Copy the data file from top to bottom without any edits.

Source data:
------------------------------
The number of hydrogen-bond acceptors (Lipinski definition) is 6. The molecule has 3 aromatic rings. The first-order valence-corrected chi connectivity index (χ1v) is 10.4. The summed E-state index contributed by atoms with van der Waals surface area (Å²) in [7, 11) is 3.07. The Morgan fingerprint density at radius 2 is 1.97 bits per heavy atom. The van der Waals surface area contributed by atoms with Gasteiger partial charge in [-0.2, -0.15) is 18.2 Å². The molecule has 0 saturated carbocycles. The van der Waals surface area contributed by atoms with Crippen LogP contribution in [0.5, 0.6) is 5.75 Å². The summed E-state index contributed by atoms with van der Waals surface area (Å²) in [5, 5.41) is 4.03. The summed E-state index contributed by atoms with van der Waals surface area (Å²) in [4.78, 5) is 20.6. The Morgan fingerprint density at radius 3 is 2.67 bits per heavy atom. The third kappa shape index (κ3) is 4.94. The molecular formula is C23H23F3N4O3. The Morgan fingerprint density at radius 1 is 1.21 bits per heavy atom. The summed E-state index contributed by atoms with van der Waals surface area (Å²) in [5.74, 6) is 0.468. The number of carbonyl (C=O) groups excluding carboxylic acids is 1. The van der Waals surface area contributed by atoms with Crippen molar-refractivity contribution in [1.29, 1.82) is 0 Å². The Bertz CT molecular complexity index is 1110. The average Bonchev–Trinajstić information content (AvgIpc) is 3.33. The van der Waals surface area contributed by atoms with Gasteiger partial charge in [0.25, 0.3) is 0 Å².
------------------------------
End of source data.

The number of hydrogen-bond acceptors (Lipinski definition) is 6. The molecule has 3 aromatic rings. The first-order valence-corrected chi connectivity index (χ1v) is 10.4. The summed E-state index contributed by atoms with van der Waals surface area (Å²) in [7, 11) is 3.07. The Morgan fingerprint density at radius 2 is 1.97 bits per heavy atom. The van der Waals surface area contributed by atoms with Gasteiger partial charge in [-0.2, -0.15) is 18.2 Å². The molecule has 0 saturated carbocycles. The van der Waals surface area contributed by atoms with Crippen LogP contribution in [0.5, 0.6) is 5.75 Å². The summed E-state index contributed by atoms with van der Waals surface area (Å²) in [5, 5.41) is 4.03. The summed E-state index contributed by atoms with van der Waals surface area (Å²) in [4.78, 5) is 20.6. The Morgan fingerprint density at radius 3 is 2.67 bits per heavy atom. The third kappa shape index (κ3) is 4.94. The molecular formula is C23H23F3N4O3. The Morgan fingerprint density at radius 1 is 1.21 bits per heavy atom. The summed E-state index contributed by atoms with van der Waals surface area (Å²) in [5.74, 6) is 0.468. The number of carbonyl (C=O) groups excluding carboxylic acids is 1. The van der Waals surface area contributed by atoms with Crippen molar-refractivity contribution in [1.29, 1.82) is 0 Å². The Bertz CT molecular complexity index is 1110. The average Bonchev–Trinajstić information content (AvgIpc) is 3.33. The van der Waals surface area contributed by atoms with Gasteiger partial charge in [0.25, 0.3) is 0 Å².